I do not believe, as Dr. Meyer asserts, that he is unqualified—quite the opposite. He is likely more qualified as a philosopher than I am as a scientist. Furthermore, I guarantee you that if I was venturing into his discipline, I would have little of value to say. Dr. Meyer has ventured into my discipline, biology. He is not highly qualified as a biologist, but he’s ventured in anyway. Fair enough. Since he is a great communicator, we should be able to analyze the quality of his arguments.
It should be pointed out at this juncture that the biological points made by Darrel Falk in his exchanges with Meyer are easily understood by most freshman students in biology. I have a daughter who is a freshman and an intending major in biology who has no difficulty following Falk's points. Of course Falk might maintain that his deeper understanding would confound both Meyer and my daughter and account for any divergence of views but in what follows I'll show that to be a mistaken assumption.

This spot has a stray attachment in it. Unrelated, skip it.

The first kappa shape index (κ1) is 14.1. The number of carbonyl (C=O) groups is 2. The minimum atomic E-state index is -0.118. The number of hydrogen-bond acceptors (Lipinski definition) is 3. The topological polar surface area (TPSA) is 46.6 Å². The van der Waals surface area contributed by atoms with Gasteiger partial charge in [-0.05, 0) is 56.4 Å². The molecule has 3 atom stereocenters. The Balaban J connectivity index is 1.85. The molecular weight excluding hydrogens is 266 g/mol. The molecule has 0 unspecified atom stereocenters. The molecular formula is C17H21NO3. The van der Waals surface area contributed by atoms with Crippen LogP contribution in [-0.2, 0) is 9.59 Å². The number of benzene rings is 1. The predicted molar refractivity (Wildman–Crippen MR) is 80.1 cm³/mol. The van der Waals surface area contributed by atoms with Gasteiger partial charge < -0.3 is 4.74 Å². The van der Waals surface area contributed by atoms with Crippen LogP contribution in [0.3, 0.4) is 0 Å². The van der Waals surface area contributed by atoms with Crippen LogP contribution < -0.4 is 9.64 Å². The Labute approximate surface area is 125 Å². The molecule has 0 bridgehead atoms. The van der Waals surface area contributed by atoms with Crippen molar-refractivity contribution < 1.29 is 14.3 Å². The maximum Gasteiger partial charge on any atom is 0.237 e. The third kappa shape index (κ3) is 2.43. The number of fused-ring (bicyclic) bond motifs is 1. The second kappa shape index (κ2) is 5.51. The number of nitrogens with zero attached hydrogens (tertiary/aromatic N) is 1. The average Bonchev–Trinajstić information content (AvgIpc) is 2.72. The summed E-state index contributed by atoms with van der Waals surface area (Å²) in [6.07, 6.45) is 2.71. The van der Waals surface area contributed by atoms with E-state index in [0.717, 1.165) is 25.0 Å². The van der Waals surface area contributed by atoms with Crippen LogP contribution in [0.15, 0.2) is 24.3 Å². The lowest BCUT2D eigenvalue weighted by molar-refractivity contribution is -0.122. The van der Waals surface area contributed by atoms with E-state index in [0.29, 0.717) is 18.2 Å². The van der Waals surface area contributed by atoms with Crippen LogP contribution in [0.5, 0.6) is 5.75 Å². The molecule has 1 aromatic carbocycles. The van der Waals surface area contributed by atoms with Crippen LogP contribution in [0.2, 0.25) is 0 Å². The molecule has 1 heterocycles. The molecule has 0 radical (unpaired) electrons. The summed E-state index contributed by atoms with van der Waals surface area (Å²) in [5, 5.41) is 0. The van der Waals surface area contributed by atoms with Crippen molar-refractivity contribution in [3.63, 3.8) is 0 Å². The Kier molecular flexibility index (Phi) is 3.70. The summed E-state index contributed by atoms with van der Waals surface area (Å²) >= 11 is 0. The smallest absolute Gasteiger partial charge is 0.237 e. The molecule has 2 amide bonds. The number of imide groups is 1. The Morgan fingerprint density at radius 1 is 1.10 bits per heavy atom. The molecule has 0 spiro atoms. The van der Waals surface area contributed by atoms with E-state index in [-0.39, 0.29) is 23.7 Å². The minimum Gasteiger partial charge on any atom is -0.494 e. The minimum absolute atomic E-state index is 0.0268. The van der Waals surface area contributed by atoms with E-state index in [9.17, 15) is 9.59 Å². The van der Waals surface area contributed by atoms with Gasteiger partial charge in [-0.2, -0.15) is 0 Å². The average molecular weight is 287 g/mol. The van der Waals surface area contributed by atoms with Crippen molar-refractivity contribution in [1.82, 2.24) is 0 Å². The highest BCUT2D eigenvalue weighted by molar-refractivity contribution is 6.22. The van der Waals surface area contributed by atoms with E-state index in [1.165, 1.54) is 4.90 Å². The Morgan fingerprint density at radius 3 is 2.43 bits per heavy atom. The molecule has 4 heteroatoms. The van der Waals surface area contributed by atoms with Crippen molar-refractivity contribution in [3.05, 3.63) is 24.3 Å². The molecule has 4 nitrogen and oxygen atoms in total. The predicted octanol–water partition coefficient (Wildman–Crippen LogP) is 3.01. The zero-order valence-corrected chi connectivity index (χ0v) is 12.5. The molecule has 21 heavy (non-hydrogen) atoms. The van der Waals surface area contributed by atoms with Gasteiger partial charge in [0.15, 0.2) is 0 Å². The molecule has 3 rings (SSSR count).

In Meyer’s response to my review, he made a very strong statement. I am amazed that someone who is really smart and equally sincere could make it, but here it is
First, intelligent agents have demonstrated the capacity to produce large amounts of functionally specified information (especially in a digital form). Second, no undirected chemical process has demonstrated this power. Hence, intelligent design provides the best—most causally adequate—explanation for the origin of the information necessary to produce the first life from simpler non-living chemicals. In other words, intelligent design is the only explanation that cites a cause known to have the capacity to produce the key effect in question. (Emphasis added)